Meeting Dina Wadia on Madison Avenue

There was something remarkable about her – and with her passing, just about the last remaining link with South Asia’s independence era leaders has been broken.

Dina Wadia. Credit: Andrew Whitehead's blog

Dina Wadia. Credit: Andrew Whitehead’s blog

Dina Wadia died on Thursday at the impressive age of 98. She was the only child of Muhammad Ali Jinnah, the founder of Pakistan – though there was a breach between the two when she did as her father did and married a non-Muslim. She strenuously avoided public attention. But after five years of striving, I managed to meet her in her apartment off Madison Avenue in New York in September 2002.

I was in the US to cover the first anniversary of 9/11, and Dina said I could come over. She lived in the sort of exclusive apartment building where you didn’t get into the lobby, never mind beyond it, unless you were expected. She wouldn’t allow me to record an interview – she insisted nothing should be on-the-record – she wouldn’t permit herself to be photographed … though she relented as I was leaving, and let me take a photo of a life size, full length portrait of her painted in London in 1943 when she was expecting her son, the businessman Nusli Wadia. (Alas, the photo didn’t come out too well.)

With her death I am released from the bonds of confidentiality – and while there’s nothing particularly surprising about what she said, I can at least set it down.

I was struck as soon as she opened the door by her appearance. She was spry and petite, wearing bright red lipstick – and with her high cheekbones and aquiline nose, and somewhat imperious expression, she looked strikingly like her father.

Indeed, I remember the shock of that first glance upon her – her father’s daughter.

Dina was charming and friendly. She showed me a photo of her beautiful mother, Rattanbai ‘Ruttie’ Petit, a Parsi, who died when her daughter was nine. She was brought up largely by her maternal grandmother.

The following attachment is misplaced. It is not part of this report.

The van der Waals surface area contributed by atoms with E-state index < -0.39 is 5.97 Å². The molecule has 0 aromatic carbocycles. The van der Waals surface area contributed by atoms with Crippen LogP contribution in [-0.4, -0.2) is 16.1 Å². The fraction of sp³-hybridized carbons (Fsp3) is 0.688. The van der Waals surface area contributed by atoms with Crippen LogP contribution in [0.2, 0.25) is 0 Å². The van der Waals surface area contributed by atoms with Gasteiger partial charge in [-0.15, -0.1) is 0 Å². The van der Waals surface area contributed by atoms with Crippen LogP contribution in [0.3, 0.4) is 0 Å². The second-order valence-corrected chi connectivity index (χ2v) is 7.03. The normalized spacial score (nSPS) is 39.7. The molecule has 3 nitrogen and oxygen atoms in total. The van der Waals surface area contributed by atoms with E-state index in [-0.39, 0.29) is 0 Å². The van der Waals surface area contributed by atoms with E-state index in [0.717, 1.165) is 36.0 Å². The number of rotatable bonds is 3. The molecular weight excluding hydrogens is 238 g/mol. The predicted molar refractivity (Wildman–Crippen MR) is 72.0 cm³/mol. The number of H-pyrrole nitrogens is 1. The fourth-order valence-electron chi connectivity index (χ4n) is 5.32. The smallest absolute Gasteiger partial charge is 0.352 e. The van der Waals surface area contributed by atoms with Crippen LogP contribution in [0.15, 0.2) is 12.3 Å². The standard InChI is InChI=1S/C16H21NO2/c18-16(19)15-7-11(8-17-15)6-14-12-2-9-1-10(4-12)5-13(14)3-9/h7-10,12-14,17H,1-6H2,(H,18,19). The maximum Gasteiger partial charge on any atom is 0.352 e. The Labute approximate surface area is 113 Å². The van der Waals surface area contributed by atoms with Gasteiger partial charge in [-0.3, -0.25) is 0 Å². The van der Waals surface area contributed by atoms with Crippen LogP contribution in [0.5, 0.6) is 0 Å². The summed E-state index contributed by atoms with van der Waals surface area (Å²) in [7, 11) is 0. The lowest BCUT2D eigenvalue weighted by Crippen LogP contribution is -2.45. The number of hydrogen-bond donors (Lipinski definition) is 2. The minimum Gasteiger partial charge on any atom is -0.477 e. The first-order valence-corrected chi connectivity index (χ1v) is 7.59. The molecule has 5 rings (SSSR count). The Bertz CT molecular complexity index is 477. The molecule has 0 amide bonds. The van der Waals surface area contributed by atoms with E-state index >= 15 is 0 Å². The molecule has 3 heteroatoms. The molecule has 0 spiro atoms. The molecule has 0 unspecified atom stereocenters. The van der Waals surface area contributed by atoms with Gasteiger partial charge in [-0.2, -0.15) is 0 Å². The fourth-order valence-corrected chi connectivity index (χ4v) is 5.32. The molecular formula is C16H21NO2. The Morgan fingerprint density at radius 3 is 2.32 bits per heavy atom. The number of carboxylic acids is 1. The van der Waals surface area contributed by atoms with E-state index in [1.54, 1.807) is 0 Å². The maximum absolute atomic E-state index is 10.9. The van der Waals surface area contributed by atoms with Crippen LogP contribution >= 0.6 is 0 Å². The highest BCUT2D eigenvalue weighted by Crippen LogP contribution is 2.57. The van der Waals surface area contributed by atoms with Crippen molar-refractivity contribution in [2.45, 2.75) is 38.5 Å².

​On her desk was a photo of her father. She spoke of her pride in Jinnah. Yes, they had quarelled over her marriage to Neville Wadia – who was born a Parsi but converted to Christianity – but they made it up, and often spoke and wrote to each other.  She says her father rang her from Delhi to say “We’ve got it!” when he won the Muslim League’s demand for Pakistan. Her own temperament and personality, she reckoned, came more from her father than her mother.

Dina Jinnah's wedding. Credit: Andrew Whitehead's blog

Dina Jinnah’s wedding. Credit: Andrew Whitehead’s blog

Dina never made her home in Pakistan. She told me that Bombay was her city – though she has spent long periods in London as well as New York. She went to Pakistan for her father’s funeral in 1948, and twice more to visit her aunt Fatima, Jinnah’s sister, but when we met she hadn’t set foot in Pakistan since Fatima’s death in 1967.

​She said she had been invited many times, by Benazir Bhutto and others, but had persistently refused – she didn’t want to be used as a mascot. She complained of leaders who had ‘robbed’ the country and warned that democracy hadn’t flourished in any Muslim country.

(Two years after we met, she did return to Karachi and visited her father’s mausoleum as well as taking part in a touch of cricket diplomacy.)

Dina ran through a checklist of independence era leaders – she had warm memories of Gandhi, who her father liked; she said that Sardar Patel was ‘straight’; but she regarded Nehru as easily flattered and not her father’s equal; while Mountbatten, she said, was simply ‘untrustworthy’.

As for Jinnah’s reputation, and the manner in which he is commemorated across Pakistan, she told me she didn’t like the way her father was ‘worshipped’.

Dina Wadia, on the far left, at her father's funeral in 1948. Fatima Jinnah is the older woman with a black shawl.

Dina Wadia, on the far left, at her father’s funeral in 1948. Fatima Jinnah is the older woman with a black shawl. Credit: Andrew Whitehead’s blog

And with that I was ushered out – but the memory of the encounter has remained with me, I made notes as soon as I got back to my New York hotel room and I have them in front of me as I write.

​I am sad to hear of her death. There was something remarkable about her – and with her passing, just about the last remaining link with South Asia’s independence era leaders has been broken.

Andrew Whitehead is an honorary professor at the University of Nottingham and a former editor of History Workshop Journal

This article was originally published on Andrew Whitehead’s blog.

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